> > I can also instantiate objects like this from main:
    > > LinkList<User*>* aUser= new LinkList<User*>();
    > >
    > > If I try to have a linked list as a member in the User things go

    > bad...
    > >
    > > class User{
    > > private:
    > > LinkList<Stuff*>* m_pStuff;
    > > };
    > > and in the constructor:
    > > User::User()
    > > {
    > > m_pStuff = new LinkList<Stuff*>();
    > > }

    >
    > This looks okay, but I'd need to see the code for LinkList. You should
    > ask yourself whether you really need pointers, or whether you could
    > use
    >
    > LinkList<Stuff> m_stuff;
    >
    > Possibly you need the member to be a pointer, but not the value_type
    > of the list, or vice versa. If you can get by without pointers,
    > everything is cleaner.
    >


    I'm still learning :)

    > >
    > > This gives all sorts of errors which seems to me like the member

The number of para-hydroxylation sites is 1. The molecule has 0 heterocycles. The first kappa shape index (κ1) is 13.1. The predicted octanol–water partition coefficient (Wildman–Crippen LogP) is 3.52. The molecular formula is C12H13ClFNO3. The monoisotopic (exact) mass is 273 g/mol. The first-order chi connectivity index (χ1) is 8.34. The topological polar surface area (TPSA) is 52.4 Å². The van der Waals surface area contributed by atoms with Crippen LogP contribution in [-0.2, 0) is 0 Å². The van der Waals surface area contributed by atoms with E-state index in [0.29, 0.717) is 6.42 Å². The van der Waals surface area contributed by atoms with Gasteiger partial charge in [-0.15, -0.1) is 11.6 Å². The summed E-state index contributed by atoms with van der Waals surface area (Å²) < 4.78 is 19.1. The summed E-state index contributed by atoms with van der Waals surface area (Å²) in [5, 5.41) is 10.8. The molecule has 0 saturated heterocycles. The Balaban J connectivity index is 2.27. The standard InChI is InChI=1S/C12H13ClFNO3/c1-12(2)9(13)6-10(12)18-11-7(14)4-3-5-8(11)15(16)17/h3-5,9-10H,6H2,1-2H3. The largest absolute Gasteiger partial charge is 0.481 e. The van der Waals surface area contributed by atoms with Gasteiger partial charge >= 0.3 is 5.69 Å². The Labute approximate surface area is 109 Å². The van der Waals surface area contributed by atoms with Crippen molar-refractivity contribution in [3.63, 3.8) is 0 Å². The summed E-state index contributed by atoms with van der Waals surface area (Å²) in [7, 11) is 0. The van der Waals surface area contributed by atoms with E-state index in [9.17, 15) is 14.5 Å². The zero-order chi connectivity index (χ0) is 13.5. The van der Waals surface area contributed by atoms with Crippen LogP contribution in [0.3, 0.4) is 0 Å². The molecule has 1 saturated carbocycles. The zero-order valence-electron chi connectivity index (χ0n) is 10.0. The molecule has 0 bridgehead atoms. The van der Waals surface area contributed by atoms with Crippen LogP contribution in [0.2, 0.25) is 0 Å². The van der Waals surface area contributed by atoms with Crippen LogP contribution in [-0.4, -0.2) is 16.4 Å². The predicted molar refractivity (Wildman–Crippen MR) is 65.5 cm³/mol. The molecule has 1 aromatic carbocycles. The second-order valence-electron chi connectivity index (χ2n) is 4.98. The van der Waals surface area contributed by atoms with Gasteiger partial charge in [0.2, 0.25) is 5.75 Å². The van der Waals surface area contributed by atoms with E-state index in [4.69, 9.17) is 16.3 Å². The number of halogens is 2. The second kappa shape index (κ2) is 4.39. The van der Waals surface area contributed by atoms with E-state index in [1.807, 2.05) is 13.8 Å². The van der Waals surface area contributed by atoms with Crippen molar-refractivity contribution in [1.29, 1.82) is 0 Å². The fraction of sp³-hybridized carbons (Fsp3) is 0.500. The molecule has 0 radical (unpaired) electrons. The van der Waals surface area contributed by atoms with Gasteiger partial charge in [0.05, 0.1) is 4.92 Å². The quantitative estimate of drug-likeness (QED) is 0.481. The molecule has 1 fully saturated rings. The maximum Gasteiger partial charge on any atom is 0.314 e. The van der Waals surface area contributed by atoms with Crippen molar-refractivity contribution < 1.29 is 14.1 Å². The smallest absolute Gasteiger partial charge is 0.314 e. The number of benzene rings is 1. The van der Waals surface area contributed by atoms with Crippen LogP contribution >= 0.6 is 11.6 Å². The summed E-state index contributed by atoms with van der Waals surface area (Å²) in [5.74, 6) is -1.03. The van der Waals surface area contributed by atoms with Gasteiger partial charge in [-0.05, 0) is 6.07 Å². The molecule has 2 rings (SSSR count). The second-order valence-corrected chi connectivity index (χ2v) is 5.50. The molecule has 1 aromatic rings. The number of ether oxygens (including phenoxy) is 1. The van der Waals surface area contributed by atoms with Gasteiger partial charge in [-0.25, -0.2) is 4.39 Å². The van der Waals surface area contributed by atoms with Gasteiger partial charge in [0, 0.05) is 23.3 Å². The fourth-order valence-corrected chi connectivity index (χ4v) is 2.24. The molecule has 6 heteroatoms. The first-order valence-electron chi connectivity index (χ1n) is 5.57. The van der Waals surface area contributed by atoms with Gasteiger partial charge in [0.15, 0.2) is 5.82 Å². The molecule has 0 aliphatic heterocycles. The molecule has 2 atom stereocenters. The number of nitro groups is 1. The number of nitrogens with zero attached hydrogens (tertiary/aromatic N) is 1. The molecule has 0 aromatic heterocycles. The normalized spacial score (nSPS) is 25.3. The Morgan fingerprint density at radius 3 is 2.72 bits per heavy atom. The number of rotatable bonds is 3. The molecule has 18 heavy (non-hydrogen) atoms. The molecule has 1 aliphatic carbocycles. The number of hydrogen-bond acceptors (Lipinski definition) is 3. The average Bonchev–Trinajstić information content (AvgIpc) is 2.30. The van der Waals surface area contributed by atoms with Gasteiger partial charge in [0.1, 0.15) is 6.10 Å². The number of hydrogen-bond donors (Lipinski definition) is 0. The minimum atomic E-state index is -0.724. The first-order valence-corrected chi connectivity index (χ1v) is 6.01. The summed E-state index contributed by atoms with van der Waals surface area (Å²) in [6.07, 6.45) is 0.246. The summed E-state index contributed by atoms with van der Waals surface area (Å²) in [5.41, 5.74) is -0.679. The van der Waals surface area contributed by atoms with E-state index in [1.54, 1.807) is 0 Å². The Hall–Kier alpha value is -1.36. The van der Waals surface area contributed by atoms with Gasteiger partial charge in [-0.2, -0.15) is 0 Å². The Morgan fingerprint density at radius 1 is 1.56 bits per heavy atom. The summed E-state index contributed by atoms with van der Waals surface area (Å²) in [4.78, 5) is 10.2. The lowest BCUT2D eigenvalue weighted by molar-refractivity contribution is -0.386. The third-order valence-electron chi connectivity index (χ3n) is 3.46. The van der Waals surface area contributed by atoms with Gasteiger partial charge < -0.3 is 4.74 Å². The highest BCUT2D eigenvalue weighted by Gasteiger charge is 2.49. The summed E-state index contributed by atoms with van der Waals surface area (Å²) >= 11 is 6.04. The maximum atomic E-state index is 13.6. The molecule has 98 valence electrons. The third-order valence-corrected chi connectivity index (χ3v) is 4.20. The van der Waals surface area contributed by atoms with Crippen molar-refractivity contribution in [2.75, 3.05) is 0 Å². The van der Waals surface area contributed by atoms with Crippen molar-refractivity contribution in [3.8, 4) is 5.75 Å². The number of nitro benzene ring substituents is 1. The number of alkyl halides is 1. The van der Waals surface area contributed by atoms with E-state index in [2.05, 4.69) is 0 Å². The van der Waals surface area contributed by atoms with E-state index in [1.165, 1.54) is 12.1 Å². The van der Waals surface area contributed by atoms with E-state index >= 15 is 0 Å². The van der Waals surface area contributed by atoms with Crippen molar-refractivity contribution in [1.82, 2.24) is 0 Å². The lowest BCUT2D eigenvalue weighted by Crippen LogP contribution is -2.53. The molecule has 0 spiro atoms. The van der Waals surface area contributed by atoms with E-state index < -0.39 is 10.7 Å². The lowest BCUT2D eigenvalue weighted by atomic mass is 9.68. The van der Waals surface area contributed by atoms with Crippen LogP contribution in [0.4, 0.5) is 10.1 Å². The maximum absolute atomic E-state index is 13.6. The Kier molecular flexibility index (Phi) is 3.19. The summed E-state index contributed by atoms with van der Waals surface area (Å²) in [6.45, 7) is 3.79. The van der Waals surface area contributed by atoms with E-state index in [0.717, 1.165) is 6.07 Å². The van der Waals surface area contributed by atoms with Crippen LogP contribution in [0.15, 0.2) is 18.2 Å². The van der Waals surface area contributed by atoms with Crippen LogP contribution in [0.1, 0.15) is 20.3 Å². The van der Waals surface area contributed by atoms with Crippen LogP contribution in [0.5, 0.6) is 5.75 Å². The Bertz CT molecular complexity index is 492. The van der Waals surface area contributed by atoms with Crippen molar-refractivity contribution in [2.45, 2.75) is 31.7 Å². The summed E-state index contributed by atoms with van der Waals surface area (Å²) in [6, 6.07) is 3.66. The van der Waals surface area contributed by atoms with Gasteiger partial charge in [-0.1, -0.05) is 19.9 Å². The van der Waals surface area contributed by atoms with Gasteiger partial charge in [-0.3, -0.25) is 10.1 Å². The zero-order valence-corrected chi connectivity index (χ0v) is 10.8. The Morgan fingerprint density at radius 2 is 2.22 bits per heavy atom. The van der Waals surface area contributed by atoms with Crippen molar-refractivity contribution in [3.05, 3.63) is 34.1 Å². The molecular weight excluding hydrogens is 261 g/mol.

> pointer is
    > > syntactically incorrect.

    >
    > Tell us what the errors say.


    Well... After rebooting (I went out for a short walk to clear my head) it
    compiles...
    *Sigh*
    There are no error messages anymore.
    It even compiles the way you suggested with an object variable.

    The error messages that was before told me that there should be a ; before
    the <


    Thanks for taking your time!!
    /Carl

    >
    > Jonathan
    >
    >
    Carl Ribbegaardh, Feb 17, 2004
    #4
  5. Comments inline :)

    "John Harrison" <> wrote in message
    news:c0tvom$1bocr8$-berlin.de...
    >
    > "Carl Ribbegaardh" <> wrote in message
    > news:c0tt43$1a42j2$-berlin.de...
    > > I'm sorry if I ask something that's in the FAQ but I've searched google